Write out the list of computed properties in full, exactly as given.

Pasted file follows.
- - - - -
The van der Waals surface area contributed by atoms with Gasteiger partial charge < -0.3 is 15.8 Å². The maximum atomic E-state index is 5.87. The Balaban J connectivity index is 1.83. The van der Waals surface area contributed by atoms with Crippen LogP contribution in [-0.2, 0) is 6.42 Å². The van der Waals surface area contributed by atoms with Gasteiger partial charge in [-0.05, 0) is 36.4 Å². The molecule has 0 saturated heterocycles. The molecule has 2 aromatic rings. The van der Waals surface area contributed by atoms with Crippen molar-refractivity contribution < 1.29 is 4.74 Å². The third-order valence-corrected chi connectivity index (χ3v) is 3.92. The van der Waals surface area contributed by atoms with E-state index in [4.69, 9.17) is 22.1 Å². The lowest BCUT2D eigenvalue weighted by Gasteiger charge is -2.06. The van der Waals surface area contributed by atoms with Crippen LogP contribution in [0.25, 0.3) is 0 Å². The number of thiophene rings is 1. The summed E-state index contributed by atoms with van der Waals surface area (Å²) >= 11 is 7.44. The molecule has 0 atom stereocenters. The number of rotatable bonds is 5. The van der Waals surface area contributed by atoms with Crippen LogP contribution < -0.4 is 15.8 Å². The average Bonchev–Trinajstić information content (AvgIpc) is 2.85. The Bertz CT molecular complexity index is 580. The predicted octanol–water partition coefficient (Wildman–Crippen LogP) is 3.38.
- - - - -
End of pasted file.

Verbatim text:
The van der Waals surface area contributed by atoms with Gasteiger partial charge < -0.3 is 15.8 Å². The maximum atomic E-state index is 5.87. The Balaban J connectivity index is 1.83. The van der Waals surface area contributed by atoms with Crippen LogP contribution in [-0.2, 0) is 6.42 Å². The van der Waals surface area contributed by atoms with Gasteiger partial charge in [-0.05, 0) is 36.4 Å². The molecule has 0 saturated heterocycles. The molecule has 2 aromatic rings. The van der Waals surface area contributed by atoms with Crippen molar-refractivity contribution < 1.29 is 4.74 Å². The third-order valence-corrected chi connectivity index (χ3v) is 3.92. The van der Waals surface area contributed by atoms with E-state index in [4.69, 9.17) is 22.1 Å². The lowest BCUT2D eigenvalue weighted by Gasteiger charge is -2.06. The van der Waals surface area contributed by atoms with Crippen LogP contribution in [0.25, 0.3) is 0 Å². The number of thiophene rings is 1. The summed E-state index contributed by atoms with van der Waals surface area (Å²) >= 11 is 7.44. The molecule has 0 atom stereocenters. The number of rotatable bonds is 5. The van der Waals surface area contributed by atoms with Crippen LogP contribution < -0.4 is 15.8 Å². The average Bonchev–Trinajstić information content (AvgIpc) is 2.85. The Bertz CT molecular complexity index is 580. The predicted octanol–water partition coefficient (Wildman–Crippen LogP) is 3.38.